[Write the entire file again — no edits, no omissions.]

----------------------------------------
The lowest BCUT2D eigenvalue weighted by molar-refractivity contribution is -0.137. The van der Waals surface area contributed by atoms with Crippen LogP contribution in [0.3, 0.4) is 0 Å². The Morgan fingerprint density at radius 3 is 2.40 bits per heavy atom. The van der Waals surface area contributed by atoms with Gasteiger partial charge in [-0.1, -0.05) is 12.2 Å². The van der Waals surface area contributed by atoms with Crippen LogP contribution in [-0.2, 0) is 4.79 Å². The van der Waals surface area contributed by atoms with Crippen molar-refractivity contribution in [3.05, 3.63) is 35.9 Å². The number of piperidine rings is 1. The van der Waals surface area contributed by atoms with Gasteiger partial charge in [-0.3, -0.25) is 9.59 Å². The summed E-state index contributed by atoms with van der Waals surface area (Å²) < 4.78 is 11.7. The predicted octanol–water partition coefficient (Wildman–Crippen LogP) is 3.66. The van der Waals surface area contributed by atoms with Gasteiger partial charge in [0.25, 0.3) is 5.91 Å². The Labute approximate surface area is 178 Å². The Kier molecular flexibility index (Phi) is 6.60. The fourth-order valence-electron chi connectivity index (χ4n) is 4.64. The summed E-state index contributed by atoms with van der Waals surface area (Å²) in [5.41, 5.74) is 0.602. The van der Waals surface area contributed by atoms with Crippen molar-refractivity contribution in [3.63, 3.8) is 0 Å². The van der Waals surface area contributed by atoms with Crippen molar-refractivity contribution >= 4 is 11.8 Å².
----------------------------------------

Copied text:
The lowest BCUT2D eigenvalue weighted by molar-refractivity contribution is -0.137. The van der Waals surface area contributed by atoms with Crippen LogP contribution in [0.3, 0.4) is 0 Å². The Morgan fingerprint density at radius 3 is 2.40 bits per heavy atom. The van der Waals surface area contributed by atoms with Gasteiger partial charge in [-0.1, -0.05) is 12.2 Å². The van der Waals surface area contributed by atoms with Crippen LogP contribution in [-0.2, 0) is 4.79 Å². The van der Waals surface area contributed by atoms with Crippen molar-refractivity contribution in [3.05, 3.63) is 35.9 Å². The number of piperidine rings is 1. The van der Waals surface area contributed by atoms with Gasteiger partial charge in [-0.3, -0.25) is 9.59 Å². The summed E-state index contributed by atoms with van der Waals surface area (Å²) < 4.78 is 11.7. The predicted octanol–water partition coefficient (Wildman–Crippen LogP) is 3.66. The van der Waals surface area contributed by atoms with Gasteiger partial charge in [0.25, 0.3) is 5.91 Å². The Labute approximate surface area is 178 Å². The Kier molecular flexibility index (Phi) is 6.60. The fourth-order valence-electron chi connectivity index (χ4n) is 4.64. The summed E-state index contributed by atoms with van der Waals surface area (Å²) in [5.41, 5.74) is 0.602. The van der Waals surface area contributed by atoms with Crippen molar-refractivity contribution in [3.63, 3.8) is 0 Å². The van der Waals surface area contributed by atoms with Crippen molar-refractivity contribution >= 4 is 11.8 Å².